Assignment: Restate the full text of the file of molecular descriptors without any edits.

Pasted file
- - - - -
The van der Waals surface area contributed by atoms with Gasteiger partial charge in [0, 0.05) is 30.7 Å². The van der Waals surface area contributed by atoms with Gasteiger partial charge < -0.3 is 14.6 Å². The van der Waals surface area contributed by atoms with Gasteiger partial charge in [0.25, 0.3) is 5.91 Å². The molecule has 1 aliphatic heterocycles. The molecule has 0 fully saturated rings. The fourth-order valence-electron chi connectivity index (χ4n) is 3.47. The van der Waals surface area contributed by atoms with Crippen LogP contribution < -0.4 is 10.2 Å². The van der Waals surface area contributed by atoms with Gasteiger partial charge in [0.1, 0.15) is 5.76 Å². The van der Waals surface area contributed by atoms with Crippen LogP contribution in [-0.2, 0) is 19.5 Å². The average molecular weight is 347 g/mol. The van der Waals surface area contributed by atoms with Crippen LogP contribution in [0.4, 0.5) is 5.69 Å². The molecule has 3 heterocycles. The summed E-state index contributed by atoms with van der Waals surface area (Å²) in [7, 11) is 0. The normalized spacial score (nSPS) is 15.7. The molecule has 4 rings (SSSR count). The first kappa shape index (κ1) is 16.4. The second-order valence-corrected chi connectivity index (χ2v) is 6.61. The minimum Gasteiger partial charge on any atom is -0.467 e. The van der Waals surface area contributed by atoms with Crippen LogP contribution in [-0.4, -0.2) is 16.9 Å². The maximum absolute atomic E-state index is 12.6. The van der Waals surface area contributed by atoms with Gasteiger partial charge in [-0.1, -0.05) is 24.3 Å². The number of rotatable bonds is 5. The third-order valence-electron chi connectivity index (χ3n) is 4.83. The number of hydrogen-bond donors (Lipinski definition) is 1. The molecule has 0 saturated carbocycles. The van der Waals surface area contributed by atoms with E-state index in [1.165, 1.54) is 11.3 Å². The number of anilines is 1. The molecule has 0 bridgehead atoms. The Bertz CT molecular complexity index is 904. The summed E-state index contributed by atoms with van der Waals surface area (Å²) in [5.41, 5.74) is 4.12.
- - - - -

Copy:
The van der Waals surface area contributed by atoms with Gasteiger partial charge in [0, 0.05) is 30.7 Å². The van der Waals surface area contributed by atoms with Gasteiger partial charge < -0.3 is 14.6 Å². The van der Waals surface area contributed by atoms with Gasteiger partial charge in [0.25, 0.3) is 5.91 Å². The molecule has 1 aliphatic heterocycles. The molecule has 0 fully saturated rings. The fourth-order valence-electron chi connectivity index (χ4n) is 3.47. The van der Waals surface area contributed by atoms with Crippen LogP contribution < -0.4 is 10.2 Å². The van der Waals surface area contributed by atoms with Gasteiger partial charge in [0.1, 0.15) is 5.76 Å². The van der Waals surface area contributed by atoms with Crippen LogP contribution in [-0.2, 0) is 19.5 Å². The average molecular weight is 347 g/mol. The van der Waals surface area contributed by atoms with Crippen LogP contribution in [0.4, 0.5) is 5.69 Å². The molecule has 3 heterocycles. The summed E-state index contributed by atoms with van der Waals surface area (Å²) in [7, 11) is 0. The normalized spacial score (nSPS) is 15.7. The molecule has 4 rings (SSSR count). The first kappa shape index (κ1) is 16.4. The second-order valence-corrected chi connectivity index (χ2v) is 6.61. The minimum Gasteiger partial charge on any atom is -0.467 e. The van der Waals surface area contributed by atoms with Crippen LogP contribution in [-0.4, -0.2) is 16.9 Å². The maximum absolute atomic E-state index is 12.6. The van der Waals surface area contributed by atoms with Gasteiger partial charge in [-0.1, -0.05) is 24.3 Å². The number of rotatable bonds is 5. The third-order valence-electron chi connectivity index (χ3n) is 4.83. The number of hydrogen-bond donors (Lipinski definition) is 1. The molecule has 0 saturated carbocycles. The van der Waals surface area contributed by atoms with E-state index in [1.165, 1.54) is 11.3 Å². The number of anilines is 1. The molecule has 0 bridgehead atoms. The Bertz CT molecular complexity index is 904. The summed E-state index contributed by atoms with van der Waals surface area (Å²) in [5.41, 5.74) is 4.12.